Aller au contenu principal

Beirut blasts: Three months on

Pays
Liban
Sources
War Child
Date de publication

Lebanon’s capital Beirut remains in the grip of a humanitarian crisis - three months on from the devastating explosions that rocked the city. An economic collapse has seen millions of families still without adequate food and shelter - and the COVID-19 pandemic remains a serious concern. Find out how War Child is working to meet emergency needs and shield children from harm…

The impact of August’s devastating explosions in Beirut continues to be felt three months on. Food supplies are heavily disrupted as a result of damage to the city’s Port and surrounding infrastructure - and rampant inflation means even basic food stuffs are now beyond the reach of large numbers of people.

The World Bank has reported that one million people in Lebanon - that’s one in every seven people - are now living below the poverty line. Tens of thousands of homes damaged in the blasts have still not been repaired - and 300,000 people are still without adequate shelter.

And the impact on children has been particularly significant. Children are more exposed to a number of grave threats to their safety - particularly physical violence and COVID-19 transmission - and the psychological burden they bear is immense. Figures from UNICEF reveal that half of all children directly impacted by the blast - some 600,000 children - are in urgent need of psychosocial support.

Upholding psychological wellbeing

War Child is working with both local and international organisations to provide psychosocial care and support to children and families experiencing shock and continuing trauma.

War Child - together with UNICEF and partner organisations - set up a tent in the downtown Karantina district of the city and offered children vital psychosocial support through recreational activities. These activities were designed to support children to express themselves and begin to process the trauma they lived through.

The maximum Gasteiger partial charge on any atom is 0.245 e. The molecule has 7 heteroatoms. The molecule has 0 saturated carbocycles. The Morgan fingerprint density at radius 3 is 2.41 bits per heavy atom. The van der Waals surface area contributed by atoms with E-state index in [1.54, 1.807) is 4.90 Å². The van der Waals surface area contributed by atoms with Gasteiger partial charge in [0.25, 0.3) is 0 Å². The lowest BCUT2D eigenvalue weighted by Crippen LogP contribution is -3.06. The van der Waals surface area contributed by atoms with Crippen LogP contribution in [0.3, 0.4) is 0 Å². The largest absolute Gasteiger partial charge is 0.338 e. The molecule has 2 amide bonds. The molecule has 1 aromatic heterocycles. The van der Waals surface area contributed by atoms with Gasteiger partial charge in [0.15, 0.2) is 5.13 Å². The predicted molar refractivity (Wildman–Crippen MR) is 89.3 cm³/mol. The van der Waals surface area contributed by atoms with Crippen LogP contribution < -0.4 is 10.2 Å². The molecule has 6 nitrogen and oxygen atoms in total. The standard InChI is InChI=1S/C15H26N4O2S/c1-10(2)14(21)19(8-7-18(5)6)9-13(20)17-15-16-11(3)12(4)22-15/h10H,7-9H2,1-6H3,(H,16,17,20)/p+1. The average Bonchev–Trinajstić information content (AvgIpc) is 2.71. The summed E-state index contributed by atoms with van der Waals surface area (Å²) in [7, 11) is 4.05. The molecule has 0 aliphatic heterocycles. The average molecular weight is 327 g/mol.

We were able to reach more than 500 children in the days following the explosions - many of whom joined the activities from far-off areas. An outreach team supported these activities - visiting nearby homes and assessing the urgent needs of families.

Meeting urgent needs

Our efforts to uphold the safety and wellbeing of children can fall short unless basic needs - such as nutrition and shelter - are first met. That's why - as part of UN humanitarian coordination efforts - we have entered into partnership with the Lebanese Ministry of Social Affairs to distribute food parcels to vulnerable families.

The first phase of the initiative in September saw 600 families receive food parcels and hygiene kits - and a second phase this month reached an additional 600 families.

We also worked with local partners to deliver basic food items directly to 626 families in remote areas - including Wadi Khaled, Ribat Beddawi, FoH Koura and the city of Yamoune.

Upholding access to education and protection

Our Lebanon team is continuing to provide children with access to quality education - through innovative remote means. Both our EdTech programme Can’t Wait to Learn and our early childhood education activities have been adapted to be delivered offline - through pre-recorded videos available to view on mobile phones.

With extensive COVID-19 lockdown restrictions in place, we are also using remote methods - such as videos and text messages - to maintain vital child protection services.

Watch the video